Public opinion polls are a professional, mathematical, and sophisticated enterprise. Polls in respected publications are generally conducted utilizing state-of-the-art techniques. If people use a critical eye and understand the nuance of drawing inferences about a population from a random sample, then they’re much more likely to learn something valuable when they come across polls about politics.
The Concepts of Liberalism and Conservatism
Liberalism is generally characterized by the following general values: reduce economic inequalities, champion the rights of minorities or those who are disadvantaged, tolerate a broad range of people and behaviors, and support government intervention in the economy to achieve social goals.
In contrast, conservatism today is generally characterized by the following general values: support for the social and economic status quo, distrust of government for solving social problems, emphasis on personal liberty and self-reliance, and strong faith in the free-market and private enterprise.
These liberal and conservative ideologies are the most common representations of political ideas and values today. A shorthand way to think about this, liberalism most often values equality, whereas conservatism most often values liberty.
The Importance of Sampling in Taking Public Opinion Polls
There was a magical golden age in the United States between the 1940s and the 1990s where an entire industry of polling was born, and it shined. Taking public opinion polls during that time was wonderful because most Americans had land-line telephones in their homes and telephone numbers were organized in geographically systematic ways.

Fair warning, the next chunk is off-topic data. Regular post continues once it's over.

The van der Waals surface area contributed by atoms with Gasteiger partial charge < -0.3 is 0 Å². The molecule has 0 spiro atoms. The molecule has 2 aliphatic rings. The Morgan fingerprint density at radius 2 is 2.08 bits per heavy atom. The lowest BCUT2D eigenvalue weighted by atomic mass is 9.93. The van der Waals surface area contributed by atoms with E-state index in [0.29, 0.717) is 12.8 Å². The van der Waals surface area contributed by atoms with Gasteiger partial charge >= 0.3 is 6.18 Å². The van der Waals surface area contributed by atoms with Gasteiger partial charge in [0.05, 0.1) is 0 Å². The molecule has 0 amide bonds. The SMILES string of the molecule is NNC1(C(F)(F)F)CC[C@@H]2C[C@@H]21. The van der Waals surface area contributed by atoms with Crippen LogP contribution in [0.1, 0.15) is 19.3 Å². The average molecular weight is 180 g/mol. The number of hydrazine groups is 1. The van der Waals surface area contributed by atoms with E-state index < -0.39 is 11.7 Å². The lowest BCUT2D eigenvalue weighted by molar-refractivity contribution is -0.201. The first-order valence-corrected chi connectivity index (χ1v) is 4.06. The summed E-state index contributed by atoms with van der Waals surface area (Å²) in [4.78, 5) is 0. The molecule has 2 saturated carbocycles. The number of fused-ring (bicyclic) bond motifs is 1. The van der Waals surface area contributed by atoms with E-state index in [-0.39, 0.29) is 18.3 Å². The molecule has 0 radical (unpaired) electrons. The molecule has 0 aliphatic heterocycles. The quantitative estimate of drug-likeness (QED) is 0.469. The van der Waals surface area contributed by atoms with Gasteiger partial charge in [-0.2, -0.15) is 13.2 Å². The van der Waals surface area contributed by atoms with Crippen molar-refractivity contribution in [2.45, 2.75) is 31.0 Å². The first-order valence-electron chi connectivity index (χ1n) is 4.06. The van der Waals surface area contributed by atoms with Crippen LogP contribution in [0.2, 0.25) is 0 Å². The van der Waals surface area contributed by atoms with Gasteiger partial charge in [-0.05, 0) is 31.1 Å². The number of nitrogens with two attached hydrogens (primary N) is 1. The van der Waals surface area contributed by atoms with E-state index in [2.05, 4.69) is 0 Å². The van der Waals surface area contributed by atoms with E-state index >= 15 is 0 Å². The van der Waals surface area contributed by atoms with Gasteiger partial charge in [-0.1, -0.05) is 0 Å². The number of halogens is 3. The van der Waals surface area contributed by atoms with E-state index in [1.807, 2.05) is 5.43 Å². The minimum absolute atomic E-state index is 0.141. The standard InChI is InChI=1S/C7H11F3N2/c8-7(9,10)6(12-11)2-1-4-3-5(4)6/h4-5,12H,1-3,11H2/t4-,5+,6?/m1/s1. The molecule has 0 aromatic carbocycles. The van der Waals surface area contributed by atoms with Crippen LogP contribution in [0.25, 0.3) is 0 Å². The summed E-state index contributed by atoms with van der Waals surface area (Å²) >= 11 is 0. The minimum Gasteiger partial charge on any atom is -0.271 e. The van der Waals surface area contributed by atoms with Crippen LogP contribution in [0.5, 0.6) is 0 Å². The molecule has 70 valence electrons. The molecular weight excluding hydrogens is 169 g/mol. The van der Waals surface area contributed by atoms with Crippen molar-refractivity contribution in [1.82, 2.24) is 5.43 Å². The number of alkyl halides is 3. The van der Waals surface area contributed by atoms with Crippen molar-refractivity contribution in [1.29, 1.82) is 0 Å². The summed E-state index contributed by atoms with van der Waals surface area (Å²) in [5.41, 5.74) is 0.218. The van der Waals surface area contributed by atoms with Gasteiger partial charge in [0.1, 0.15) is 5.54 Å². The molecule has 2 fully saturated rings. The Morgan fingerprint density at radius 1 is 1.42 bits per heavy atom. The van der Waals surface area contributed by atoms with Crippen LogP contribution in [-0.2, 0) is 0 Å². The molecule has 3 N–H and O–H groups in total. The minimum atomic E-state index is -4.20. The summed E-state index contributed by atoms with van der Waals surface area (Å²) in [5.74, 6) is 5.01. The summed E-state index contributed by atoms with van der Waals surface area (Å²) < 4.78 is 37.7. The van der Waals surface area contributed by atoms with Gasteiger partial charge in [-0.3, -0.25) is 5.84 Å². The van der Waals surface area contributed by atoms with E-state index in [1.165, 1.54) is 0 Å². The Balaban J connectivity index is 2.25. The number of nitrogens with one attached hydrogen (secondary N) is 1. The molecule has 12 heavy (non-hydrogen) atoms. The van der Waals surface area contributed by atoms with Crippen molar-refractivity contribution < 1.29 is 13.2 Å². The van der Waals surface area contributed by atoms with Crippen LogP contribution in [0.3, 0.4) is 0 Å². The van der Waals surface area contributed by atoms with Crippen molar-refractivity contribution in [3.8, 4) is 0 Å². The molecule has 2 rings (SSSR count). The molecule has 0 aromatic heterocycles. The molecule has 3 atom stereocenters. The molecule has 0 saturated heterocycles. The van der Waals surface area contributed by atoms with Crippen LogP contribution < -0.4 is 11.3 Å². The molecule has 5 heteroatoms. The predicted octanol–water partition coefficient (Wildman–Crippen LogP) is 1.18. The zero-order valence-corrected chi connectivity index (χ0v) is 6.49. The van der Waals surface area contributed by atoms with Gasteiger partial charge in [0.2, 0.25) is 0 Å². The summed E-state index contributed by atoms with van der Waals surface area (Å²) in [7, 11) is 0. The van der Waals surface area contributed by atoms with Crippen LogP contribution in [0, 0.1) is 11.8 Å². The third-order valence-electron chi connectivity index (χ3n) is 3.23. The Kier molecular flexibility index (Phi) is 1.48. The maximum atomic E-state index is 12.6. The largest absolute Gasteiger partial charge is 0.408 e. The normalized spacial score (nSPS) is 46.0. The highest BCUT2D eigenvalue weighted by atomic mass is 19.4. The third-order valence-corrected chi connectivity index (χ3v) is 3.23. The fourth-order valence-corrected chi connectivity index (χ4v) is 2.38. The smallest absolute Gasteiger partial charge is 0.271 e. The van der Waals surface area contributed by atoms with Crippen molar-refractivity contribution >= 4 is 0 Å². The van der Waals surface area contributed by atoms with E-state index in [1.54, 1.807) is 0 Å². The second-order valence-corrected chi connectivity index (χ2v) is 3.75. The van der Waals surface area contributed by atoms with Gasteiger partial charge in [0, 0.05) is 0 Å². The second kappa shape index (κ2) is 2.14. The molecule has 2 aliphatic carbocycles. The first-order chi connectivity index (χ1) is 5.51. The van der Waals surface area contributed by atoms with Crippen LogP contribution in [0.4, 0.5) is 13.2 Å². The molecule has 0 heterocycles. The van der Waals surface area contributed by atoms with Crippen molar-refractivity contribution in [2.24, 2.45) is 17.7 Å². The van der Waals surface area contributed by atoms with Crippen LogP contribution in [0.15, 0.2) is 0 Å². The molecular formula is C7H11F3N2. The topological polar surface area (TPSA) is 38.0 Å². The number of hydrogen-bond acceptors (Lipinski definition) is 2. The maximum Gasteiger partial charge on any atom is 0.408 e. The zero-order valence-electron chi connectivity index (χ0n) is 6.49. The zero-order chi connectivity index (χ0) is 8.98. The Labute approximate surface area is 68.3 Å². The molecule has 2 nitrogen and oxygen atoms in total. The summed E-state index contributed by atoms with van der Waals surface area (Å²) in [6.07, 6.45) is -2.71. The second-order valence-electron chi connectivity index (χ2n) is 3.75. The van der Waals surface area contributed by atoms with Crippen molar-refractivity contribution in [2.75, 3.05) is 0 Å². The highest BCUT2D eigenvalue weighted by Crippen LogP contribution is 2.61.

This was important for polling because it meant that if a pollster wanted to poll a random sample of Americans, the pollster could use a technique called random-digit-dialing or RDD. The RDD technique was incredibly successful for a period of time because it produced truly random—or close to random—samples of United States households.
But how the sample is drawn is really important. The wrong sampling technique can make the data meaningless. The sample needs to be representative of the population the pollsters want to say something about.
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The Difference Between an Election Forecast and Surveying
It’s important to recognize that an election forecast is not the same thing as surveying Americans about their preferred pizza topping. A surveyor seeks opinions or attitudes on a specific topic or question at a particular point in time, but an election forecaster seeks to know what a voter will do at a future date, or more precisely, on Election Day.
Predicting what people will do in the future is a particularly difficult task for a pollster. One of the key things an election forecaster must attempt to do is guess which voters will actually turn out to vote.
Different polling organizations use various models of forecasting voter turnout, and to some extent, the differences between election forecasts in 2016 came down to the different assumptions that polling organizations used about voter turnout.
Learn more about the fundamentals of elections and voting.
Polls Taken Prior to the 2016 Election
Of the polls that were taken in 2016, many of them were very close to accurate. The reason is that most of the polls took random national samples and asked Americans if they were likely to vote and who they were likely to vote for.